11 thoughts on “Does a gay father need to officially come out to kids?”

  1. Abigail,

    It’s me, “Ron from Chicago.” Thought you might appreciate an update following your advice.

    One Sunday evening on a weekend when my kids were with me, my ex-wife came for dinner. Weeks before, she and I had met alone and discussed what we were going to say, and the most non-threatening way to approach it.

    When we were about finished with dinner, I said casually, “So I was wondering, what do you think makes a family?” This question brought a consensus that there all kinds of families, but the one thing that is important is that a family is made up of people who love each other.

    We compared how their mom and her husband loved each other to the way my partner and I love each other. They understood that. They expressed their love for my partner and felt it was pretty cool that they got to have a dad and “sort of” two step-dads.

    We talked about my relationship with my partner and about how not everyone is accepting of families that are different from their own. We pointed out some of the different families we know, including my best friend and her husband who are a biracial couple. We talked about history and various populations that have been treated poorly because others were afraid or didn’t understand their differences.

    Somewhere in there, my oldest daughter got quiet and had tears in her eyes. She was afraid to tell us what she was thinking. I took her onto my lap and we talked some more. It turns out she had been called “gay” by a kid in school. She knew it was meant to be mean, and she didn’t want to tell me out of fear of hurting my feelings.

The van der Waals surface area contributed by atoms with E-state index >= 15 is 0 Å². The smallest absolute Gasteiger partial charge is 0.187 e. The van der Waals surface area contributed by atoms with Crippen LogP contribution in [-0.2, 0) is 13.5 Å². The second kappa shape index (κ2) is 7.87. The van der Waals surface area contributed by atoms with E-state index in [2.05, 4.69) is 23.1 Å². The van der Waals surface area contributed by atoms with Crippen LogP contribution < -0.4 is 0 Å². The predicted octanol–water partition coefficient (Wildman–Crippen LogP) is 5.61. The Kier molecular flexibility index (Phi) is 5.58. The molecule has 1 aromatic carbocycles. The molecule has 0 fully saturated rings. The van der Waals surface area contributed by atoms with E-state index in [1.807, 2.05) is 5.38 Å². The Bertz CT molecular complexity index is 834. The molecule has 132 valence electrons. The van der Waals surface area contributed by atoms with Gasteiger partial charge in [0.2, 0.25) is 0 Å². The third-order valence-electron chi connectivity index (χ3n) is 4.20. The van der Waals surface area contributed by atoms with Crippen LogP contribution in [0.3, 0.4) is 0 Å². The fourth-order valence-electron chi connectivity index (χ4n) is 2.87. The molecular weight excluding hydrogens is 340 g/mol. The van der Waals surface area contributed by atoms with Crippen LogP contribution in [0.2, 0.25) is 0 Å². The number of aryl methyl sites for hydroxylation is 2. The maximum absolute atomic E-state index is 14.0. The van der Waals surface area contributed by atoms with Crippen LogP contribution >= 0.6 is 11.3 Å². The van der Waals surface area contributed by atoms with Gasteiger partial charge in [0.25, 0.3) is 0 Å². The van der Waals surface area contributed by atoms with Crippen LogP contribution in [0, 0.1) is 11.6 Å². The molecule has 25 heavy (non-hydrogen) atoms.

What is really interesting is what happened afterward. It was like a huge weight was lifted off their shoulders. They needed this information verbalized. They needed to know they can talk to their mom and me and not be worried about hurting our feelings. They seem very different now, but different in a good way. They’ve opened up. They’ve become more comfortable, and our relationships have become stronger.

    I learned that sometimes protecting them can actually do more damage than just being honest and open. Thank you again for your advice!

  2. Hi Ron

    Thanks for that beautiful tale. I don’t appreciate being made to feel tearful at this hour of the day though. All that I want to really say is that your family is going to be fine, there’s an awful lot of love their. If only their were more people like you and your wife in this world, it would be a far better place.



  3. Ron,

    I can’t tell you how excited I was to find your story. It is certainly good to hear another positive story. There aren’t too many of them in this situation. My ex-husband and I are in the exact situation with our 8 year old daughter. She was two when we divorced but we have remained close friends. I am remarried with a second daughter who is 3. And my ex-husband has had the same partner for five years.